Gyokuro – the “Jade Dew” Japanese Green Tea
Gyokuro (玉露) is one of the highest grades of green tea from Japan. The word “Gyokuro” translates as “Jade Dew” and refers to the deep green color of the infusion. It is different from Japanese classic unshaded green tea called Sencha because of another cultivation method used – about 3 weeks before harvesting the tea leaves are shielded from direct sunlight. The same process of shading the green tea fields is used for both Gyokuro and Matcha.
The history of Gyokuro
Gyokuro first appeared in Uji, Kyoto region, the ancient capital of Japan. Even nowadays, it is grown almost exclusively in the region of Kyoto. The tea was first discovered by Yamamotoyama Tea Company. Its sixth owner, Yamamoto Kahei, in 1835 traveled to Uji to study Tencha processing. Uji farmers invented the technique of shading the tea before harvesting trying to protect tender green tea leaves from the frost by using straw umbrellas. Yamamoto tried to replicate their methods but ended with a completely different kind of tea, which nevertheless tasted great and became popular. In 1841, another manufacturer Eguchi Shigejuro further refined the production of the tea and gave Gyokuro its name.
Gyokuro origins from the variety of tea plant with small leaves known as Yabukita. This sweet tea is used in many kinds of Japan’s highest quality green teas. Gyokuro is made only from the earliest leaf buds of the spring harvest. Several weeks prior it is harvested the tea bushes are covered to reduce the springtime sunlight to minimum. The first step after harvesting is that carefully picked leaves are lightly steamed to prevent oxidation. A key difference between Japanese green tea and other teas (black tea, oolong tea, Chinese green tea) is that Japanese tea leaves are steamed right after being harvested.
The steaming process is very quick and lasts not more then 15 – 20 seconds but it is performed soon, during 12 – 20 hours, after the leaves were picked. Thanks to this light steaming process, and particularly to the next stage rolling process, most of the natural deep green color, fragrance and nutritional components are preserved.
The second step is primary rolling and then air-drying to get shape and flavor. The result is a raw tea known as Aracha, a rough grade of tea with high water content. Later Aracha will be sorted into various leaf grades, known as Tencha. The finest grades of Tencha will be selected to make Gyokuro. At this stage, the tea goes through many lengthy rolling and drying stages to provide the tea its special needle-like form. Final product is stored to ripen for at least a week in order for next developing its specific features and aroma.
Dry Gyokuro is composed from long, dark green, needle-like leaves with sweet aromas of buttered corn, roasted hazelnuts and fresh green. Brewed, the leaves give more vegetal aromas. The rich yellow-green infusion has a mellow, bitter sweet fragrance.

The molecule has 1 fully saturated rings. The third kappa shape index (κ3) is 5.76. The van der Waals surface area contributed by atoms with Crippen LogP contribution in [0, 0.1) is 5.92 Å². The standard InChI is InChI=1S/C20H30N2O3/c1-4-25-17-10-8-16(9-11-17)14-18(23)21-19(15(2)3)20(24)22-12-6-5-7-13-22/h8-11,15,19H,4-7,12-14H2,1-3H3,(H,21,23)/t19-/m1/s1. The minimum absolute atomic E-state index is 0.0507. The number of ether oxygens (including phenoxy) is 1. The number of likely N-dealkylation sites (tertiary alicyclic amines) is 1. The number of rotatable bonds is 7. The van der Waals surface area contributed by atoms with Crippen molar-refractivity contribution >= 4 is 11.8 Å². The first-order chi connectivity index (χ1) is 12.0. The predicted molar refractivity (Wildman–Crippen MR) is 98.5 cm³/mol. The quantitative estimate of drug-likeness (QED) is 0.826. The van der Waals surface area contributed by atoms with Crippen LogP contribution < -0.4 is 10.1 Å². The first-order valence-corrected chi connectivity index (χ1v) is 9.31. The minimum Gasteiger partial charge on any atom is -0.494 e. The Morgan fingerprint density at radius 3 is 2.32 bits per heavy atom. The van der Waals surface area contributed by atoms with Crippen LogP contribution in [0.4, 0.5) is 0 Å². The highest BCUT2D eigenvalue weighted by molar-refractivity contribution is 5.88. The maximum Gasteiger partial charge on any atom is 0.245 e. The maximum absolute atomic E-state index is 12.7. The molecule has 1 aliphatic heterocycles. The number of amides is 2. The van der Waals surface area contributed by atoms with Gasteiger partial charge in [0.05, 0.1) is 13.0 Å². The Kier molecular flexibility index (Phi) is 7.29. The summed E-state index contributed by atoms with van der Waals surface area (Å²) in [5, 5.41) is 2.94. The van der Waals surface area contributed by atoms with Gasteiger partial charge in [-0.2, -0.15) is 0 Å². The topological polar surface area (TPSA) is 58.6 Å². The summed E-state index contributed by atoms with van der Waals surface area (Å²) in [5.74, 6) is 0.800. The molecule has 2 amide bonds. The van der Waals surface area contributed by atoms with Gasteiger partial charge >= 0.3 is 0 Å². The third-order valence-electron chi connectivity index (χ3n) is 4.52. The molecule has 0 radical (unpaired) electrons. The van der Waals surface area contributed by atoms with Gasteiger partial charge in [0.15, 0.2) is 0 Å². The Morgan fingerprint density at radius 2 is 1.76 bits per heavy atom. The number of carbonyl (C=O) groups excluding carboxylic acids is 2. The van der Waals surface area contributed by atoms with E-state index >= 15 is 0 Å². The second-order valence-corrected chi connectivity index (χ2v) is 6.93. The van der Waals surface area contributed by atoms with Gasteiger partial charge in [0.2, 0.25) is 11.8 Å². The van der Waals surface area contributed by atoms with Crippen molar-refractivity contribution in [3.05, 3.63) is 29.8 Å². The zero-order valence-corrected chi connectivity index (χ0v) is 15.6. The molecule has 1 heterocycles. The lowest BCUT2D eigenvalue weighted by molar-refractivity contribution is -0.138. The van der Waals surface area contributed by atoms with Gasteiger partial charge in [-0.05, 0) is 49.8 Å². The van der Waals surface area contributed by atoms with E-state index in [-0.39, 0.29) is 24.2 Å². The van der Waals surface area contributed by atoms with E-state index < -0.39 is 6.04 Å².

Gyokuro green tea distinctive features
Growing Gyokuro leaves in the shadow is the reason that photosynthesis significantly reduced and less of the theanine gets converted to other compounds increasing its amount in leaves. Presence of great number of tips and young shoots rises the level of caffeine content. Nevertheless, owing to the theanine calming effect the general effect of the caffeine is more delicate and slow than from coffee. The tea also gains its noble aroma and elegant sweetness from the covering process.
Gyokuro tea special benefits:
- Reduces the risk of cancer thanks to its high content of antioxidants
- Inhibits the growth of tumors and protect cell structure from damaging by free radicals
- Stimulates the metabolism and burn off calories
- Lowers cholesterol level and protect against various cardiovascular diseases
- Gives better concentration and makes one energetic
- Prevents dental deceases and freshen breath
- Provides antibacterial effect
- Pour hot water into a pot for preheating and wait until the temperature drops down to 70C – 75C (158F – 167F)
- Take hot water from the pot and pour it into 3 cups (30 ml each) for preheating. Wait until the temperature gets down to 60C – 65C (140F – 149F)
- Pour the water from the 3 cups into a small bowl where it can get cool
- Put Gyokuro tea leaves in the pot. For 3 servings, 3 full tea spoons of tea (about 7-8g). For 5 servings, 4 full tea spoons (about 10-12g)
- When temperature of the water in a bowl has fallen to 50C – 55C (122F – 131F), pour the warm water back into the pot and wait for 1,5 – 2 min for the first infusion
- Pour the tea equally into the 3 cups to get the same taste and concentration. Do not leave any tea in the pot
For the second infusion use water of a little higher temperature than for the first (55C – 60C, 131F – 140F) and let the tea draw for only 30 seconds before pouring it into the cups.
For the third infusion use water of even higher temperature than for the second and let the tea draw for only 15 seconds.